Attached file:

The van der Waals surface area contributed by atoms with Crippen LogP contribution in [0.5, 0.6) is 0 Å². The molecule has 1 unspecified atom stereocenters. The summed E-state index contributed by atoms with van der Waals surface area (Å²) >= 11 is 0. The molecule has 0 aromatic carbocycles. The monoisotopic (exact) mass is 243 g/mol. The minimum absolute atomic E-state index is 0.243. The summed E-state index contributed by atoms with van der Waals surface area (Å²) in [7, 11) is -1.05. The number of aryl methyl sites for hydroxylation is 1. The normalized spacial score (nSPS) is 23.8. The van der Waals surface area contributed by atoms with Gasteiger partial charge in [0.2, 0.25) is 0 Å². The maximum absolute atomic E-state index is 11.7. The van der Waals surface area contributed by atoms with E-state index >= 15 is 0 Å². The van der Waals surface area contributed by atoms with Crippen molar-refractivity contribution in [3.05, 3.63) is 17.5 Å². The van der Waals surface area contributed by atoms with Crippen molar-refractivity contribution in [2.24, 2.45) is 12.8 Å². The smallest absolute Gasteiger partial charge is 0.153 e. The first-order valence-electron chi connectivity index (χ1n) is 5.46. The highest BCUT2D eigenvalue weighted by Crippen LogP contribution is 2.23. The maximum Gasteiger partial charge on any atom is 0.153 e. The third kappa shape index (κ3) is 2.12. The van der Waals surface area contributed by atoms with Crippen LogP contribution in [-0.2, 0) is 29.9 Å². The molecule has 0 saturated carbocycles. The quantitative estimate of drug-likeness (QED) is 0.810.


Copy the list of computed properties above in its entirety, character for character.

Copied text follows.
The van der Waals surface area contributed by atoms with Crippen LogP contribution in [0.5, 0.6) is 0 Å². The molecule has 1 unspecified atom stereocenters. The summed E-state index contributed by atoms with van der Waals surface area (Å²) >= 11 is 0. The molecule has 0 aromatic carbocycles. The monoisotopic (exact) mass is 243 g/mol. The minimum absolute atomic E-state index is 0.243. The summed E-state index contributed by atoms with van der Waals surface area (Å²) in [7, 11) is -1.05. The number of aryl methyl sites for hydroxylation is 1. The normalized spacial score (nSPS) is 23.8. The van der Waals surface area contributed by atoms with Gasteiger partial charge in [0.2, 0.25) is 0 Å². The maximum absolute atomic E-state index is 11.7. The van der Waals surface area contributed by atoms with E-state index >= 15 is 0 Å². The van der Waals surface area contributed by atoms with Crippen molar-refractivity contribution in [3.05, 3.63) is 17.5 Å². The van der Waals surface area contributed by atoms with Crippen molar-refractivity contribution in [2.24, 2.45) is 12.8 Å². The smallest absolute Gasteiger partial charge is 0.153 e. The first-order valence-electron chi connectivity index (χ1n) is 5.46. The highest BCUT2D eigenvalue weighted by Crippen LogP contribution is 2.23. The maximum Gasteiger partial charge on any atom is 0.153 e. The third kappa shape index (κ3) is 2.12. The van der Waals surface area contributed by atoms with Crippen LogP contribution in [-0.2, 0) is 29.9 Å². The molecule has 0 saturated carbocycles. The quantitative estimate of drug-likeness (QED) is 0.810.